French Tennis Federation's decision over Sharapova's wildcard felt more about drama than integrity

Reem Abulleil says the French Tennis Federation were going for drama rather than sending out a message of integrity and that the end to this wildcard saga cannot come soon enough.

Reem Abulleil
by Reem Abulleil
17th May 2017

article:17th May 2017

Under the microscope: Maria Sharapova.
Under the microscope: Maria Sharapova.

Has there ever been a wildcard decision debated as fiercely as the one regarding Maria Sharapova’s entry into the French Open? It’s highly doubtful.

The French Tennis Federation (FFT) announced on Tuesday that the Russian, who returned from a 15-month doping suspension last month, will not receive an invitation to play at Roland Garros – not in qualifying and not in the main draw.


That piece of information was revealed in dramatic fashion by federation president Bernard Giudicelli during a Facebook Live video.

The new head of French tennis sat in front of a camera, waited several minutes to make sure enough people had tuned in, then started by listing the wildcard recipients for the men’s main draw and qualifying rounds, followed by the women’s.

It took him 10 minutes to reveal that Sharapova would not get an invitation, and then went on to say the reason behind his decision was that he has a “mission to protect the sport”.

Naturally Giudicelli’s call, just like Sharapova herself, has been a divisive one.

The FFT president’s decision is being portrayed as a triumph in the supposed fight for the integrity of tennis. But Sharapova’s supporters, including the WTA, have been critical of Giudicelli and his comments during the announcement.

WTA CEO Steve Simon released a statement late on Tuesday saying he did not agree with the FFT’s choice to base their decision on Sharapova’s past.

“There are no grounds for any member of the TADP (Tennis Anti-Doping Program) to penalise any player beyond the sanctions set forth in the final decisions resolving these matters,” said Simon.

I’m not sure why the WTA felt the need to put out a statement when the French Open is an ITF event, run by a federation. Why the urge to run to Sharapova’s defence?

She is capable of releasing a statement herself – she tweeted a brief message yesterday – and it’s not like a great injustice has been done. She has only been back for less than four weeks, she’ll get her ranking up soon enough and will be getting into grand slams – and possibly winning them – on her own merit in no time. Granted, giving her a qualifying wildcard would have been a wise compromise, but not giving it to her is no catastrophe.

Also Simon’s use of the word ‘penalise’ is not really applicable in this case because no player is entitled to a wildcard (unless you won a tournament specifically held to compete for that wildcard), which means not getting one is not a penalty in any way.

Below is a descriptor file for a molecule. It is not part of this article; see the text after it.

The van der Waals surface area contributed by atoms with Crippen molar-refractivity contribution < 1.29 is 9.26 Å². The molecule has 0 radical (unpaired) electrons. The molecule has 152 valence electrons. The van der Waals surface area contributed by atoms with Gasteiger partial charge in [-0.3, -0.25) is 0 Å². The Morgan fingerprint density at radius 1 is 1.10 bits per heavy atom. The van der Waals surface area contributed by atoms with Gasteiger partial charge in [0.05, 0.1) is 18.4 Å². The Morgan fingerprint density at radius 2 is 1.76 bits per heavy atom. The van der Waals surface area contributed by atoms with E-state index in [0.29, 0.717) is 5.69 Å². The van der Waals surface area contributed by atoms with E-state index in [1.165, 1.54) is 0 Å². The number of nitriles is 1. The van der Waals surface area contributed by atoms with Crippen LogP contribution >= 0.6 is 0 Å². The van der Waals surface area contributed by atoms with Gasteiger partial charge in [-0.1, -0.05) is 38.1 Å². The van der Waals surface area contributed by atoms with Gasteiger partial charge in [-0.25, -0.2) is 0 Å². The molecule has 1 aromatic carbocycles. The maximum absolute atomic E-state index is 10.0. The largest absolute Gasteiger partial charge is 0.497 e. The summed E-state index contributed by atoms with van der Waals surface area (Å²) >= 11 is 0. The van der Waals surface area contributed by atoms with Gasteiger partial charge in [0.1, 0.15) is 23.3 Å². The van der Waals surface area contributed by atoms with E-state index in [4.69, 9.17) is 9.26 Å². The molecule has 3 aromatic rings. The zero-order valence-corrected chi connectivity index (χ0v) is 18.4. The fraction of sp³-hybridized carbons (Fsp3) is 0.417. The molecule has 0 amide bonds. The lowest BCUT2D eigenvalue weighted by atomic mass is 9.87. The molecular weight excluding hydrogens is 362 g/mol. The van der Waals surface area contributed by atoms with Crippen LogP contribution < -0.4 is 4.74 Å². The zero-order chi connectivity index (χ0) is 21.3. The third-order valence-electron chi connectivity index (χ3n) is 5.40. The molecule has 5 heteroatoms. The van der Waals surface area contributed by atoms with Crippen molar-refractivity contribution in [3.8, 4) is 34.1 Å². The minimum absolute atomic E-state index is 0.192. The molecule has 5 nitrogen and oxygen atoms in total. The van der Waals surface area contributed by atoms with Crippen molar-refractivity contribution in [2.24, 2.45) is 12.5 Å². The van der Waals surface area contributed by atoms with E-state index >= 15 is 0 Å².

Wildcards are given out at the discretion of tournament organisers/owners and while they are often debatable, the whole thing is simply not our call.

It seems the narrative with Sharapova only works in extremes at the moment. People are either vilifying her, or supporting her blindly. There are a lot of grey areas surrounding her case but now that she has completed the ban she was handed by an independent tribunal, can we not all just move on?

The wildcard saga took on a life of its own. It was almost deliberately blown out of proportion to draw more attention to the French Open and we all fell for it.

Their choice of making the announcement via a Facebook Live video is proof that they wanted to make a production out of the situation. The extended prelude was meant to add suspense.

By all means, if drama is the goal, then they have certainly achieved it. But then why hide behind the veil of doing this for the sake of the integrity of the sport?

They’re only giving Sharapova, and her camp, more reason to portray herself as a victim, when in reality, she made a mistake, paid for it, and like the rest of the world, it will take her just a bit of time to bounce back from it.

The 30-year-old Russian has been a fighter her entire life and we can expect nothing less from her right now.

She will need a wildcard if she was to play in the Wimbledon main draw and here’s hoping the All England Club don’t go down the same route as the French Open did by attempting to produce another psychological thriller movie.

A simple statement in an email should suffice! And by the time the US Open comes around, Sharapova will no doubt already be in the top 100 and we’ll hopefully be done with this debate once and for all.


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